Some of the world's greatest linguists

History is full of tales (including some very tall tales) of remarkable polyglots. Here are a few examples found on the web - follow the links and you will often find fascinating details of said linguist's life and exploits. In each case the number here shows the maximum number of languages or dialects the person allegedly spoke, translated, or otherwise 'knew'.
(for more examples see this debate on Proz).

Multilingual dogs and wombats

The internet, meanwhile, is full of less talented, often quite bizarre individuals. Instead of learning multiple languages, some for example simply collect polyglot "Beware of the Dog" signs.

As for myself, despite learning to say "Are you going towards...?" quite fluently in numerous languages while hitchhiking around Europe, I was never able to compete with even the average Dutchman, let alone the wonders above. However, I later decided to study one incredibly useful phrase in as many languages as possible, so that now at least I could answer the question "How many languages can you speak?" in double figures...

The phrase I chose came from a television programme called "Not the Nine O'Clock News", popular in the UK in the 1980s. One sketch (as I recall it, although I have not been able to find anything to back this up) included a phrasebook featuring useful phrases such as "Do you have a sluice gate for sale?" and "My wombat has constipation". This was of course presumably inspired by the famous Monty Python Hungarian phrasebook sketch, which had similar lavatorial humour, and may in turn have been influenced by the wonderful "my postillion has been struck by lightning (Q729)".

I went on to research this phrase, and eventually -- within the limited parameters I had set myself) became fluent in over a dozen languages. Recently I decided to share this knowledge with the world, and at the same time attempt to increase my collection. Here is a list of the versions I have amassed so far, arranged in approximate language / geographical groups. Those shown in small text mean I have only found some isolated words, while some of the others are also 'pidgin' translations, as I lack the requisite grammar etc. to complete the phrase.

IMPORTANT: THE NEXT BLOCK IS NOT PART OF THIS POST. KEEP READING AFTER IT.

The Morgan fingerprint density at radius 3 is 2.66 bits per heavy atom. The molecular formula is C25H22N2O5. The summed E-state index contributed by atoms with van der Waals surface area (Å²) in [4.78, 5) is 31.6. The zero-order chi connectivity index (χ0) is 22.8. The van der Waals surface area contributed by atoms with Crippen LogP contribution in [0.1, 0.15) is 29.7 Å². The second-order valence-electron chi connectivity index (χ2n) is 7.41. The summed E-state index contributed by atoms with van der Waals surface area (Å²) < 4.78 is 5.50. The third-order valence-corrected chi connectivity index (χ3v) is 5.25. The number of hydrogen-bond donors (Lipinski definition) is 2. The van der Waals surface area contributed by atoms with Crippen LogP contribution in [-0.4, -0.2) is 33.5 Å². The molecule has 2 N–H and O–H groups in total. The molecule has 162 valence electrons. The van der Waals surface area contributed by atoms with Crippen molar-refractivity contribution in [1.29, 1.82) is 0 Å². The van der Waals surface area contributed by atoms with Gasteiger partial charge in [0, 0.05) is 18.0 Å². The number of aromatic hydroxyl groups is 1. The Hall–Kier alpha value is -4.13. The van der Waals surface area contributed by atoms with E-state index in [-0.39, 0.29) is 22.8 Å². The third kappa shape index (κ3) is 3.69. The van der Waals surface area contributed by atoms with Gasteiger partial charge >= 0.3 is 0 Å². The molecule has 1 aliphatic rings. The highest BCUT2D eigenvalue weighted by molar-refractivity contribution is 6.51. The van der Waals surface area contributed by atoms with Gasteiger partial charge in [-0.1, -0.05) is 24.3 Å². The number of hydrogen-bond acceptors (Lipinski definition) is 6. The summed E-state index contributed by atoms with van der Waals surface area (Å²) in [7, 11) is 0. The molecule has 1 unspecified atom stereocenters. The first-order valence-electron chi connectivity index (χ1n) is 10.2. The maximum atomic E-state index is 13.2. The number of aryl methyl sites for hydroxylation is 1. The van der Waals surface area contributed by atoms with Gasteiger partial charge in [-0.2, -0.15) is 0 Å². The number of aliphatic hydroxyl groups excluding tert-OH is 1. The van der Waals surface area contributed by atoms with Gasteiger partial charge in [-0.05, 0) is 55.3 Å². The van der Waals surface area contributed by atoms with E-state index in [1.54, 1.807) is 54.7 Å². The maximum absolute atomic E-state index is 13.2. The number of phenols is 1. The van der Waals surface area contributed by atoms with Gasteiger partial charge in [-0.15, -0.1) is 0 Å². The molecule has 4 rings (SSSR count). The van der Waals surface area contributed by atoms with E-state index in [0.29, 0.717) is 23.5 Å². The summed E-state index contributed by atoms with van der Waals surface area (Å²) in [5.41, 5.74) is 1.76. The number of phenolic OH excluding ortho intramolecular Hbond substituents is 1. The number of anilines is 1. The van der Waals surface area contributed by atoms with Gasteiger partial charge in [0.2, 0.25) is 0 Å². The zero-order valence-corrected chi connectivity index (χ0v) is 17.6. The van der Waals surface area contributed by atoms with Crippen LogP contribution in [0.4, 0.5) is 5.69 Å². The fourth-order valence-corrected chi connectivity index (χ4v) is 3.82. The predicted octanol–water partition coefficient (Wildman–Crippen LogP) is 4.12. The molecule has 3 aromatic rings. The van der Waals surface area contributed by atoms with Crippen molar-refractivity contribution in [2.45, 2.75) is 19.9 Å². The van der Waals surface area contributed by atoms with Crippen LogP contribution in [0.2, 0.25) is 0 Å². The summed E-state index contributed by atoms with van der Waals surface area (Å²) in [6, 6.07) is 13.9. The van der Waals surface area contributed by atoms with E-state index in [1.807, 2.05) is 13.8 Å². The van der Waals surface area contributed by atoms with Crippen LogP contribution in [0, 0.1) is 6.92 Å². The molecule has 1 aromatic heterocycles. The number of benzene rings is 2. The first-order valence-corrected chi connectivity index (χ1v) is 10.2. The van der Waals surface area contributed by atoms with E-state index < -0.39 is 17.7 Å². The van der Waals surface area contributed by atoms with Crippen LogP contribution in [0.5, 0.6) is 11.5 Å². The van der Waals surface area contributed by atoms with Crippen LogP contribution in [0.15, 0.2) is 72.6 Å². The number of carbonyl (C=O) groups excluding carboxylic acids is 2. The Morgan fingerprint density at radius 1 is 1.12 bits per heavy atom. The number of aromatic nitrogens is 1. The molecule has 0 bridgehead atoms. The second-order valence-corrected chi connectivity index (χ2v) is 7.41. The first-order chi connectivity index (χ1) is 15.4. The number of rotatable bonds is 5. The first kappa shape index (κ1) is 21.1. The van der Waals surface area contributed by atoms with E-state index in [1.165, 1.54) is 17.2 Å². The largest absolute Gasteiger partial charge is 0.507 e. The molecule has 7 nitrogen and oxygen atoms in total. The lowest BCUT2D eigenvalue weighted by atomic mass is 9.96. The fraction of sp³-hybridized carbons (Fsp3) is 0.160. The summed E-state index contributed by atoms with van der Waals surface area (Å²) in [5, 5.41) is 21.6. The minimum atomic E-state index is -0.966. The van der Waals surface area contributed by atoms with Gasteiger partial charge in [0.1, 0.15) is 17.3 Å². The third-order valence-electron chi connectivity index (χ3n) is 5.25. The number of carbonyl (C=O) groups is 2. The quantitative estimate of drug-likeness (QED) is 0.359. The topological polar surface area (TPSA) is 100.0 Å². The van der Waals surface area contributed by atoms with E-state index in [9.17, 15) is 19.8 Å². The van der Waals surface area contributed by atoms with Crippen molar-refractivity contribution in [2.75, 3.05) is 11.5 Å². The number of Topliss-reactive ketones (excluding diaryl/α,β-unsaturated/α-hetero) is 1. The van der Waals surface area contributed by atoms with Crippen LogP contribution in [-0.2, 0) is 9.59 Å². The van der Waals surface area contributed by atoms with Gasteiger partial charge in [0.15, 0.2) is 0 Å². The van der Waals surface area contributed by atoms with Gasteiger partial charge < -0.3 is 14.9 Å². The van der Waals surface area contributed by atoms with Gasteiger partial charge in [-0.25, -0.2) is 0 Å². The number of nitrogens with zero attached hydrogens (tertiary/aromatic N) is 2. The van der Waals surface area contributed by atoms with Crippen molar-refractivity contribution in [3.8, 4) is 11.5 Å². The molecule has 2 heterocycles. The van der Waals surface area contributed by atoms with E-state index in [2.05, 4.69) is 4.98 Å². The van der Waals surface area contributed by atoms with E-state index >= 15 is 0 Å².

Please let me know (by e-mail, via link below) if you spot any mistakes, or if you can supply any other translations. (For languages which use non-English alphabets, a small GIF file accompanied by Unicode text if available would probably be best, while a WAV or MP3 audio file indicating the pronunciation would also be great.)

Incidentally, if you want information on real wombats, I'd recommend starting at the World Wide Wombat Web. It is interesting to note that in most languages, wombat is either a simple transcription of the native word, or in a few cases a translation of "pouched mouse" (phaskolo-mus) as in the Greek that was originally used for its scientific name. In Chinese, however, they have more accurately called it a pouched bear. The Lakhota version is rather idiomatic...

Note: much of the text below is in Unicode, and may not display properly unless viewed in a full Unicode font. Users of Windows 2000 (or later) may find that copying the text to e.g. Notepad and changing the font to e.g. Arial Unicode reveals characters that were previously displayed as question marks or square boxes.

EnglishMy wombat has constipation
WelshFy wombat bolrwym
Bretonmy wombat is {stanket e gorf ; bountet e gof ; kaledet ; start e gof ; kaledet e gorf ; start warnañ ; goustivet ; kalet}
FrenchMon phascolome est constipé
SpanishMi wombat esta estreñido
PortugueseMeu fascólomo tem constipação
ItalianIl mio vombato è stitico
GermanMeine Beutelmaus hat Verstopfung
DutchMijn vombat heeft verstopping
EsperantoMia vombato konstipiĝas
LatinMeus vombatus ursinus alvum adstrictam habet
GreekΤο φασκωλομύς μου έχει τη δυσκοιλιότητα
Danish/NorwegianMin vombat har forstoppelse
SwedishMin vombat har förstoppning
FinnishVombatillani on ummetus
EstonianMinu vombatil on kõhukinnisus
HungarianAz erszényes medvémnek székrekedése van
Serbo-Croat? zatvor
RussianУ моего вомбата запор
SlovakMoj vombat ma zapchu
CzechMůj vombat má zácpu
PolishMoj vombat miec zatwardzenie
Arabicووﻣﺒﺎﺗﻲ ﻴﻌﺎﻧﻲ ﻣﻦ ﺍﻻﻧﻘﺒﺎض
Persianmy جانور كيسه دارى شبيه خرس has constipation
Hebrewלוומבט שלי יש עצירות
Guaranimy wombat has {potiasy ; kakaasy}
Gujaratimy wombat has બંધકોશ
Hindimy wombat has कोष्ठबद्धता
Marathimy wombat has बद्धकोष्ठ
Sanskritmy wombat has बद्धकोष्ठः
VietnameseCon gấu túi của tôi bị bệnh táo bón
Lakota (Sioux)Wóžuha-mathóla mitháwa kiƞ uƞzé iyókaskiča

Some years after compiling my list, I happened upon the Kermit Project UTF8 sampler which has inherited the I Can Eat Glass project and expanded it to over 130 languages... That it turn took me to I don’t know. I only work here. and Why can't they just speak ________? which in turn have further ongoing links. I doubt mine will ever rival them for number of languages, but I'm still hopeful that it may expand further (maybe with IPA/MP3 pronunciation guides too). As to which of these numerous phrases is the most useful or useless, that's a matter of opinion.

This page produced by Ben Jones.